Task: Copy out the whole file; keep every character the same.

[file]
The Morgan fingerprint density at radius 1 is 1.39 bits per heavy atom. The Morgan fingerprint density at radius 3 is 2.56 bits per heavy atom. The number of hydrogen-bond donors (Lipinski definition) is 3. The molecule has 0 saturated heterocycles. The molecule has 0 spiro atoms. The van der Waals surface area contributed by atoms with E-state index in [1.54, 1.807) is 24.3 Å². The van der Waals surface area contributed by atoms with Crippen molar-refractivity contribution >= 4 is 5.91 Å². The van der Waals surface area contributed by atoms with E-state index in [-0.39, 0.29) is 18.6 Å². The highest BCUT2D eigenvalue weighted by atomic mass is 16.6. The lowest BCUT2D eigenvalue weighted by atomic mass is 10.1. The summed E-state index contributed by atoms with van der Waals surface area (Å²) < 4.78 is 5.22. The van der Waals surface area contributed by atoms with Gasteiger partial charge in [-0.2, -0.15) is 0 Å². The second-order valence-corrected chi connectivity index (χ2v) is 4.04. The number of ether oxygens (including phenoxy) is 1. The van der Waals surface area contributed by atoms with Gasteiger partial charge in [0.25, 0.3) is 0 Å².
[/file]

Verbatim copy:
The Morgan fingerprint density at radius 1 is 1.39 bits per heavy atom. The Morgan fingerprint density at radius 3 is 2.56 bits per heavy atom. The number of hydrogen-bond donors (Lipinski definition) is 3. The molecule has 0 saturated heterocycles. The molecule has 0 spiro atoms. The van der Waals surface area contributed by atoms with E-state index in [1.54, 1.807) is 24.3 Å². The van der Waals surface area contributed by atoms with Crippen molar-refractivity contribution >= 4 is 5.91 Å². The van der Waals surface area contributed by atoms with E-state index in [-0.39, 0.29) is 18.6 Å². The highest BCUT2D eigenvalue weighted by atomic mass is 16.6. The lowest BCUT2D eigenvalue weighted by atomic mass is 10.1. The summed E-state index contributed by atoms with van der Waals surface area (Å²) < 4.78 is 5.22. The van der Waals surface area contributed by atoms with Gasteiger partial charge in [-0.2, -0.15) is 0 Å². The second-order valence-corrected chi connectivity index (χ2v) is 4.04. The number of ether oxygens (including phenoxy) is 1. The van der Waals surface area contributed by atoms with Gasteiger partial charge in [0.25, 0.3) is 0 Å².